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Alberta Premier Jason Kenney speaks during a memorial for the victims of the Ukrainian plane disaster in Iran this past week in Edmonton, Sunday, Jan. 12, 2020. Mr. Kenney has called separation irrational and has tried to control the sense of alienation in the province.Todd Korol/The Canadian Press

In November, 1980, The Globe and Mail wrote a story about blue-chip Alberta separatists: Lawyers, engineers, accountants, businesspeople and academics who were pushing for a referendum on their province leaving the country.

“Western separation, once considered an aberration on the fringe of the political spectrum, has become a fit topic for serious political discussion,” said the article from The Globe’s archives.

Four decades after the last major separatist push in Alberta, many things feel the same. A Trudeau has once again won another term as Prime Minister. Albertans are angry about energy policies and what they view as a dismissive attitude from Ottawa.

And blue-chip separatists – or those from the province’s business and professional ranks who, at the very least, want a more autonomous province – are back.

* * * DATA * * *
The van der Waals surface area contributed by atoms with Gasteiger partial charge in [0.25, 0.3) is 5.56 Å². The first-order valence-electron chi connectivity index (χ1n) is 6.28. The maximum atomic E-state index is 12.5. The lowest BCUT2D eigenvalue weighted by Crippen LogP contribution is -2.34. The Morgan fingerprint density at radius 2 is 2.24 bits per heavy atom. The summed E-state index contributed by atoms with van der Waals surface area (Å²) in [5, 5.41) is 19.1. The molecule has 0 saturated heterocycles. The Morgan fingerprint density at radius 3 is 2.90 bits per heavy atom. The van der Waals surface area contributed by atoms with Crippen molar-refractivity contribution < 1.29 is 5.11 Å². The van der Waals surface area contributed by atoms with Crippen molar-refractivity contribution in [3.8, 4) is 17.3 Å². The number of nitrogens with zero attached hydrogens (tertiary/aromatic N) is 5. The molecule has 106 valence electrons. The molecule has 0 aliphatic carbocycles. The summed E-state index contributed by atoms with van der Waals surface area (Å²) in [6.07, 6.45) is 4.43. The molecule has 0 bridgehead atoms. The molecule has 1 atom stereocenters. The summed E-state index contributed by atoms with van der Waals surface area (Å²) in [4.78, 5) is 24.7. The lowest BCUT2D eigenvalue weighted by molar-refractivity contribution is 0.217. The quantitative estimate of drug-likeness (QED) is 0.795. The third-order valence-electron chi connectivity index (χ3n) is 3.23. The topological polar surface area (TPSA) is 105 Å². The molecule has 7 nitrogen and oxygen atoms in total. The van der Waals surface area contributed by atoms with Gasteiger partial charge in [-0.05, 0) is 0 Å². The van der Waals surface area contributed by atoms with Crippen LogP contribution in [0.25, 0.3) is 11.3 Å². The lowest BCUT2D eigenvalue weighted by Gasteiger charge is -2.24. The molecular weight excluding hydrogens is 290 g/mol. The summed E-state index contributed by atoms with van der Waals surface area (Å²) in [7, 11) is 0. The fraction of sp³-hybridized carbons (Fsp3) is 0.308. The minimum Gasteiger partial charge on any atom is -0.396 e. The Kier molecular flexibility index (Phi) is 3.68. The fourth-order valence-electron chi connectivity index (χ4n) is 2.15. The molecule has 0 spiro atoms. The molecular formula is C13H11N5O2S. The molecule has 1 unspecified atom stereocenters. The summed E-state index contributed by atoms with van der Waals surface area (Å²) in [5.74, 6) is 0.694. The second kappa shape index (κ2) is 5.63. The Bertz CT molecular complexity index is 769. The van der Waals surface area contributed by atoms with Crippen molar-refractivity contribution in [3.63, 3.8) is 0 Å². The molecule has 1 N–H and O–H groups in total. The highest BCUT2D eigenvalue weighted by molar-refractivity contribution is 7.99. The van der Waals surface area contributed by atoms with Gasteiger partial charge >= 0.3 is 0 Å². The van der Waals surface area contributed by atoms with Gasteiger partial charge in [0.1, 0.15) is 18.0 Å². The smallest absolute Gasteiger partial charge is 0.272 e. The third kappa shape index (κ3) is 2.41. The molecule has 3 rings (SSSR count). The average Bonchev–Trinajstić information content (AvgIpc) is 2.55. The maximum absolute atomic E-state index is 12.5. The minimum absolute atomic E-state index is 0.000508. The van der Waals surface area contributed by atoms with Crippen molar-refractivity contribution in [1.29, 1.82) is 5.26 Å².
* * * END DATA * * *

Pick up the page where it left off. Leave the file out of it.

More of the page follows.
That sentiment was on full display at the Value of Alberta conference in downtown Calgary this weekend, where 700 people paid $60 to learn about the “viable options and a credible case to go it alone, if necessary.”­­

Speaking to the crowd as part of a panel, University of Calgary economist Jack Mintz said Alberta needs to try to achieve more autonomy within the country because there are benefits to being a part of Canada, “at least so far.”

But showing where the discussion could lead, Dr. Mintz also referred to Prime Minister Justin Trudeau’s pledge to get Canada to net-zero greenhouse gas emissions in three decades. “If we go to the world of 2050, where we stop all oil and gas development forever in this country, then I think Alberta has to separate."